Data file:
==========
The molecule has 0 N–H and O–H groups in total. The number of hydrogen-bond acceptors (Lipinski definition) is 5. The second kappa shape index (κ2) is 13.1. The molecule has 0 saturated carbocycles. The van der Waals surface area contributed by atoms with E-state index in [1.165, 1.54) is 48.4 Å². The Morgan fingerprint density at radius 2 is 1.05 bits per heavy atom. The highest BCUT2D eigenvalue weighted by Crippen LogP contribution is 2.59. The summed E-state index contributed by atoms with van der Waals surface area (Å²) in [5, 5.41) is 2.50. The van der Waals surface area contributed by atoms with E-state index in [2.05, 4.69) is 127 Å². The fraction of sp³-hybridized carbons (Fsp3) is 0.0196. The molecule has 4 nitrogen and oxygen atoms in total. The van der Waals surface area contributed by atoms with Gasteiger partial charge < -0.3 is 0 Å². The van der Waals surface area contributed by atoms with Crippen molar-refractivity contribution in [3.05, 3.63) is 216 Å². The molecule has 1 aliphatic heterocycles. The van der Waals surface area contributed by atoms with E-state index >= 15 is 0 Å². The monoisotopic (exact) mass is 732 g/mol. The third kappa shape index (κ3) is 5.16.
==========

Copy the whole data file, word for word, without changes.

The molecule has 0 N–H and O–H groups in total. The number of hydrogen-bond acceptors (Lipinski definition) is 5. The second kappa shape index (κ2) is 13.1. The molecule has 0 saturated carbocycles. The van der Waals surface area contributed by atoms with E-state index in [1.165, 1.54) is 48.4 Å². The Morgan fingerprint density at radius 2 is 1.05 bits per heavy atom. The highest BCUT2D eigenvalue weighted by Crippen LogP contribution is 2.59. The summed E-state index contributed by atoms with van der Waals surface area (Å²) in [5, 5.41) is 2.50. The van der Waals surface area contributed by atoms with E-state index in [2.05, 4.69) is 127 Å². The fraction of sp³-hybridized carbons (Fsp3) is 0.0196. The molecule has 4 nitrogen and oxygen atoms in total. The van der Waals surface area contributed by atoms with Gasteiger partial charge < -0.3 is 0 Å². The van der Waals surface area contributed by atoms with Crippen molar-refractivity contribution in [3.05, 3.63) is 216 Å². The molecule has 1 aliphatic heterocycles. The van der Waals surface area contributed by atoms with E-state index >= 15 is 0 Å². The monoisotopic (exact) mass is 732 g/mol. The third kappa shape index (κ3) is 5.16.